|Tran Thi Kim Cuong – CEO Manulife Investment Management Vietnam|
But there is a caveat. More than ever, when markets are turbulent or the interest rate cycle is set to turn upwards amid inflationary pressure – as is the case now – it is important to have a long-term investment strategy to ride over the market turbulence and effectively manage risk.
In Vietnam, where the asset management industry is relatively young compared to elsewhere in Asia, investor interest in mutual funds has grown significantly in recent years, buoyed by demand from a rapidly growing middle class looking for better investment returns.
In 2019, the asset and wealth management sector in Vietnam recorded strong 20-per-cent on-year growth to reach $13.4 billion – a tiny percentage of the $110 trillion global market, but it is a fast-growing one. It rose further in 2020 on the back of gains in the local stock market.
The Vietnamese stock market is important because people here are unable to invest outside the country due to foreign exchange controls. It means that investments by local asset managers and private investors go into the local market for which the VN-Index is the main measure of stock market performance, which has seen solid growth.
The fundamentals behind that growth have been positive too, with low interest rates incentivising investors. For them, the returns have been good, with the VN-Index rising almost 100 per cent from a 4-year low in March last year to an all-time high in early May this year. It proved to be among the top five global gainers in 2020.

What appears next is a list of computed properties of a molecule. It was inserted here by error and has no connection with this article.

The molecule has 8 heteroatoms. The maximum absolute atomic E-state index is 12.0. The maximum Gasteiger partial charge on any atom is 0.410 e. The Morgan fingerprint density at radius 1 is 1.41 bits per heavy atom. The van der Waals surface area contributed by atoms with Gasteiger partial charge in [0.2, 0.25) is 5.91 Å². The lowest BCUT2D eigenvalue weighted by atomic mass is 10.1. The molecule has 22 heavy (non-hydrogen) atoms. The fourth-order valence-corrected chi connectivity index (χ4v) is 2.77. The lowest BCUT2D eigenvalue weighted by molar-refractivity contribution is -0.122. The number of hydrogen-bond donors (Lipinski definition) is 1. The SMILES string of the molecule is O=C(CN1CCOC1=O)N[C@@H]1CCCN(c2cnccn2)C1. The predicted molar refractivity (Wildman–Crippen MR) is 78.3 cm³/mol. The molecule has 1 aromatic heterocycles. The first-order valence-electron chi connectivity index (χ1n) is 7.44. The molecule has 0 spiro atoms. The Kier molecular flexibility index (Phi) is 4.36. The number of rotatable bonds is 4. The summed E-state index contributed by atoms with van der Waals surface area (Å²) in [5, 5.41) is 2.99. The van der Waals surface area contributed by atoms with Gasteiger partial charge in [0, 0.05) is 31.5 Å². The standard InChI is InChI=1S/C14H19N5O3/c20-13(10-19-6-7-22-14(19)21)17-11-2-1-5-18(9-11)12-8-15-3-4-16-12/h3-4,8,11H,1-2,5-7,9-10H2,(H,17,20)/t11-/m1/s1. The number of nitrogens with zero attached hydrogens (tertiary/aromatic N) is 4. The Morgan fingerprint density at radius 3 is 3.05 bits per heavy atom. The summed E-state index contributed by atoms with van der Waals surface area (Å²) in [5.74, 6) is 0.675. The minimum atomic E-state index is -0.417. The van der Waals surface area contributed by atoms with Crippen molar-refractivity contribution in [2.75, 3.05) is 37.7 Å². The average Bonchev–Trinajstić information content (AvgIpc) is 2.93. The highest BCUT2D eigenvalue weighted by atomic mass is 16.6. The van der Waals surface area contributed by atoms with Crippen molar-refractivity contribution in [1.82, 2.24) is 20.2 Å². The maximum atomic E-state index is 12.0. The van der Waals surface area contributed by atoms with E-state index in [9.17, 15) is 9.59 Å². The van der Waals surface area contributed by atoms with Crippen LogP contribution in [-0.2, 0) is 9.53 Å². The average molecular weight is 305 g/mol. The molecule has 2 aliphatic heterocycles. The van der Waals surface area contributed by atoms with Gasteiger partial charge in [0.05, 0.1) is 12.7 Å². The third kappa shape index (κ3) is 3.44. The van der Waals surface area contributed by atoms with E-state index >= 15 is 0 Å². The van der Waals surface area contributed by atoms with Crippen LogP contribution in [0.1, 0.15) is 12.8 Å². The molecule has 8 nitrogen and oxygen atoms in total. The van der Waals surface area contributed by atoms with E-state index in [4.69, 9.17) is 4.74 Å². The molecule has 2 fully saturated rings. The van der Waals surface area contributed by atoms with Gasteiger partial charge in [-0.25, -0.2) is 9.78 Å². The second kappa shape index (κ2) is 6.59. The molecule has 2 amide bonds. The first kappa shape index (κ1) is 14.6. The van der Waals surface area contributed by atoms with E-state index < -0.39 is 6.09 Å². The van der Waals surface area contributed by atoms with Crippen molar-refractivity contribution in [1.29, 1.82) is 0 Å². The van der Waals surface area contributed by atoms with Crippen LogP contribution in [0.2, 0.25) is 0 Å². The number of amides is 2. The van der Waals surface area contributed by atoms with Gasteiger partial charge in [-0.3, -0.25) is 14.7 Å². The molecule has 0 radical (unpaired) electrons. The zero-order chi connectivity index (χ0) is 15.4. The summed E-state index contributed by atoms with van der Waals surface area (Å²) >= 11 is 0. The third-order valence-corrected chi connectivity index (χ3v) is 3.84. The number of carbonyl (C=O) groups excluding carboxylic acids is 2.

Reinforcing the point, Moody’s Investors Service in March raised its outlook for Vietnam to positive from negative while reaffirming its Ba3 rating. Moody’s said the country stood to benefit from global shifts in production, trade, and consumption after the pandemic. The International Monetary Fund forecasts Vietnam’s economy to grow 6.5 per cent in 2021, up from 2.91 per cent in 2020.
Interest rates in Vietnam are typical of an emerging economy that is growing rapidly – more so than anywhere else in Asia last year. By current standards, they are high. However, the official refinancing rate is currently 4 per cent, down from 6 per cent at the start of last year. While remaining above average, the rate has in fact been on a downward trend for the past five years and is now at its lowest for more than 20 years.
The rate cuts last year by the State Bank of Vietnam were to support the economy in response to the pandemic, which was afforded by benign inflation. In fact, Vietnam’s rate of inflation was 2.8 per cent in 2019, down from 3.5 per cent a year earlier.
Inflationary pressures rising
But that is all changing. Inflationary pressure is building up. In fact, overall inflation in 2020 was 3.2 per cent, and is forecast to rise to 3.8 per cent this year and 4.0 per cent in 2022. With global supply-demand mismatch and prolonged monetary stimulus, commodity prices are rising, which would undoubtedly translate into inflation in Vietnam. According to Vietnam’s Price Statistics Department under the General Statistics Office, price pressures may quicken towards the end of the year amid higher oil prices and with domestic and global demand expected to increase.
With inflation will likely come higher interest rates. This will put short-term pressure on the market but will also create opportunities for investors as asset yields start to pick up and they are able to disburse their cash holdings into those assets.